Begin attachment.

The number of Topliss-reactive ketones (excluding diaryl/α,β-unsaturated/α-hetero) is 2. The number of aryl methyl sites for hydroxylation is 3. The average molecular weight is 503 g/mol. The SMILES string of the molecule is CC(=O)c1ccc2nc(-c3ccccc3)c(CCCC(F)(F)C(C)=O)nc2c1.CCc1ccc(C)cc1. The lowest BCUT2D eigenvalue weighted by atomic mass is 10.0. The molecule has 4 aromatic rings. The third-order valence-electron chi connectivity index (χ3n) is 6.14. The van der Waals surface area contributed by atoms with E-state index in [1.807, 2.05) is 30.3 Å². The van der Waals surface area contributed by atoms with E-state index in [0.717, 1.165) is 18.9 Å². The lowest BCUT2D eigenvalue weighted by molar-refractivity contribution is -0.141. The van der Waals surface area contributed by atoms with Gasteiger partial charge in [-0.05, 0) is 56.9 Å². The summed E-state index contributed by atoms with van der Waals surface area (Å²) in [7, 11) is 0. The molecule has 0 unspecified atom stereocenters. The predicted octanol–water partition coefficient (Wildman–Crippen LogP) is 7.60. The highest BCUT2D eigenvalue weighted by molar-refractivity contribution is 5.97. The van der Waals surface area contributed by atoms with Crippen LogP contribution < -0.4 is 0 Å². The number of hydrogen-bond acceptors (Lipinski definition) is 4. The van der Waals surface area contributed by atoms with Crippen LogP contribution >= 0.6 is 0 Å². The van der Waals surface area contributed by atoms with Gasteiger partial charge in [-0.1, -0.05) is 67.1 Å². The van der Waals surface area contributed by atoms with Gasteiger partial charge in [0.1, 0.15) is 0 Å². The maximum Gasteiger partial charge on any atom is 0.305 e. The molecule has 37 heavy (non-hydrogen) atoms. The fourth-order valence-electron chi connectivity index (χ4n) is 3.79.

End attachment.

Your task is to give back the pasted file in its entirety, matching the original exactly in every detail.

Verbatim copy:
The number of Topliss-reactive ketones (excluding diaryl/α,β-unsaturated/α-hetero) is 2. The number of aryl methyl sites for hydroxylation is 3. The average molecular weight is 503 g/mol. The SMILES string of the molecule is CC(=O)c1ccc2nc(-c3ccccc3)c(CCCC(F)(F)C(C)=O)nc2c1.CCc1ccc(C)cc1. The lowest BCUT2D eigenvalue weighted by atomic mass is 10.0. The molecule has 4 aromatic rings. The third-order valence-electron chi connectivity index (χ3n) is 6.14. The van der Waals surface area contributed by atoms with E-state index in [1.807, 2.05) is 30.3 Å². The van der Waals surface area contributed by atoms with E-state index in [0.717, 1.165) is 18.9 Å². The lowest BCUT2D eigenvalue weighted by molar-refractivity contribution is -0.141. The van der Waals surface area contributed by atoms with Gasteiger partial charge in [-0.05, 0) is 56.9 Å². The summed E-state index contributed by atoms with van der Waals surface area (Å²) in [7, 11) is 0. The molecule has 0 unspecified atom stereocenters. The predicted octanol–water partition coefficient (Wildman–Crippen LogP) is 7.60. The highest BCUT2D eigenvalue weighted by molar-refractivity contribution is 5.97. The van der Waals surface area contributed by atoms with Crippen LogP contribution < -0.4 is 0 Å². The number of hydrogen-bond acceptors (Lipinski definition) is 4. The van der Waals surface area contributed by atoms with Crippen LogP contribution >= 0.6 is 0 Å². The van der Waals surface area contributed by atoms with Gasteiger partial charge in [-0.1, -0.05) is 67.1 Å². The van der Waals surface area contributed by atoms with Gasteiger partial charge in [0.1, 0.15) is 0 Å². The maximum Gasteiger partial charge on any atom is 0.305 e. The molecule has 37 heavy (non-hydrogen) atoms. The fourth-order valence-electron chi connectivity index (χ4n) is 3.79.